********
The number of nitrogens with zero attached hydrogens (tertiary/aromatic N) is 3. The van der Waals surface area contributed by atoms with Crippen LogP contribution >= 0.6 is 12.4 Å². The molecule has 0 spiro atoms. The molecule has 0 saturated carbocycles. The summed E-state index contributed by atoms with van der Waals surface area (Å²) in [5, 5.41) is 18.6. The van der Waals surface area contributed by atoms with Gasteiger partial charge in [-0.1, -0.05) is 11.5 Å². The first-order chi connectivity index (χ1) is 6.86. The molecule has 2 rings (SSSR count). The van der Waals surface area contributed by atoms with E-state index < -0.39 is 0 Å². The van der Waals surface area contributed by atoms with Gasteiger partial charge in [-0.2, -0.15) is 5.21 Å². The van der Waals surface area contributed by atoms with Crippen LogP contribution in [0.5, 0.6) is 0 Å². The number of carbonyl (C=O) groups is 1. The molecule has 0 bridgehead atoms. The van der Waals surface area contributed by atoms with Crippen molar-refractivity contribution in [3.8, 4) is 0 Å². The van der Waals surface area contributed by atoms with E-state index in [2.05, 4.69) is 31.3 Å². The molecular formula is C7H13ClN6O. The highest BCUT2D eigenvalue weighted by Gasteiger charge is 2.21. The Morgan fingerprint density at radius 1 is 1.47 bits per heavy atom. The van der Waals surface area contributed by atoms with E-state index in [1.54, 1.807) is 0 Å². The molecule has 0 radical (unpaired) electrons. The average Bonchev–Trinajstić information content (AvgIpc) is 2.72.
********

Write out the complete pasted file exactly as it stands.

The number of nitrogens with zero attached hydrogens (tertiary/aromatic N) is 3. The van der Waals surface area contributed by atoms with Crippen LogP contribution >= 0.6 is 12.4 Å². The molecule has 0 spiro atoms. The molecule has 0 saturated carbocycles. The summed E-state index contributed by atoms with van der Waals surface area (Å²) in [5, 5.41) is 18.6. The van der Waals surface area contributed by atoms with Gasteiger partial charge in [-0.1, -0.05) is 11.5 Å². The first-order chi connectivity index (χ1) is 6.86. The molecule has 2 rings (SSSR count). The van der Waals surface area contributed by atoms with E-state index < -0.39 is 0 Å². The van der Waals surface area contributed by atoms with Gasteiger partial charge in [-0.2, -0.15) is 5.21 Å². The van der Waals surface area contributed by atoms with Crippen LogP contribution in [0.5, 0.6) is 0 Å². The number of carbonyl (C=O) groups is 1. The molecule has 0 bridgehead atoms. The van der Waals surface area contributed by atoms with Crippen molar-refractivity contribution in [3.8, 4) is 0 Å². The van der Waals surface area contributed by atoms with E-state index in [2.05, 4.69) is 31.3 Å². The molecular formula is C7H13ClN6O. The highest BCUT2D eigenvalue weighted by Gasteiger charge is 2.21. The Morgan fingerprint density at radius 1 is 1.47 bits per heavy atom. The van der Waals surface area contributed by atoms with E-state index in [1.54, 1.807) is 0 Å². The molecule has 0 radical (unpaired) electrons. The average Bonchev–Trinajstić information content (AvgIpc) is 2.72.